pumping responsible for efficient ATP synthesis. [3][4] When this evolutionary breakthrough occurred, autotrophy (growth using
inorganic carbon as the sole carbon source) is believed to have already been developed. However, the proliferation of cyanobacteria,
due to their novel ability to exploit water as a source of electrons, radically altered the global environment by oxygenating the
atmosphere and by achieving large fluxes of CO2 consumption.[5]

Carbon concentrating mechanisms

Many photosynthetic organisms have not acquired inorganic carbon concentrating mechanisms (CCM), which increase the
concentration of carbon dioxide available to the initial carboxylase of the Calvin cycle, the enzyme RuBisCO. The benefits of CCM
include increased tolerance to low external concentrations of inorganic carbon, and reduced losses to photorespiration. CCM can make
plants more tolerant of heat and water stress.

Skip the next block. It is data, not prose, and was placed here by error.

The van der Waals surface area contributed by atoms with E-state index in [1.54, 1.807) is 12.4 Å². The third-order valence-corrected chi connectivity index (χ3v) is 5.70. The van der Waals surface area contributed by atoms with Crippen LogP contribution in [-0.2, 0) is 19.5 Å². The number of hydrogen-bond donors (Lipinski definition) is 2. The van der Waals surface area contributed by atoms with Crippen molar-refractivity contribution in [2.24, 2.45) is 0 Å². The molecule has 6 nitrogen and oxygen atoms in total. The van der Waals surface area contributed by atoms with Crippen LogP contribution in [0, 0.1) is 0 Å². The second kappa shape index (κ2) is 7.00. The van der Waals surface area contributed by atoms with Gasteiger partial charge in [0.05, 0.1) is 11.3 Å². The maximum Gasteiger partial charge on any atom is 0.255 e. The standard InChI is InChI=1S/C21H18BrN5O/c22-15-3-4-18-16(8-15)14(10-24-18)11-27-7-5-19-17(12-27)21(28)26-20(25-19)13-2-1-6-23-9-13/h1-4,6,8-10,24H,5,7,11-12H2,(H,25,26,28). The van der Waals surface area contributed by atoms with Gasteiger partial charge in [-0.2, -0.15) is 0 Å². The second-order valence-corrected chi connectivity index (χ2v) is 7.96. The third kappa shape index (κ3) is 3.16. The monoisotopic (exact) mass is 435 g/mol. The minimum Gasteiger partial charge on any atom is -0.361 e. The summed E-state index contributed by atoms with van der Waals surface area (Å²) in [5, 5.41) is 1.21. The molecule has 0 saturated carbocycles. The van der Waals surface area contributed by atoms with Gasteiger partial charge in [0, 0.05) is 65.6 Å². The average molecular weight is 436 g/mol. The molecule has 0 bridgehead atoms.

Carbon concentrating mechanisms use the enzyme carbonic anhydrase (CA), which catalyze both the dehydration of bicarbonate to
carbon dioxide and the hydration of carbon dioxide to bicarbonate

HCO3− + H+ ⇌ CO2 + H2O

Lipid membranes are much less permeable to bicarbonate than to carbon dioxide. To capture inorganic carbon more effectively, some
plants have adapted the anaplerotic reactions

HCO3− + H+ + PEP → OAA + Pi

catalyzed by PEP carboxylase (PEPC), to carboxylate phosphoenolpyruvate (PEP) to oxaloacetate (OAA) which is a C4 dicarboxylic
acid.

CAM plants

CAM plants that use Crassulacean acid metabolism as an adaptation for arid conditions. CO 2 enters through the stomata during the
night and is converted into the 4-carbon compound, malic acid, which releases CO2 for use in the Calvin cycle during the day, when
the stomata are closed. The dung jade plant (Crassula ovata) and cacti are typical of CAM plants. Sixteen thousand species of plants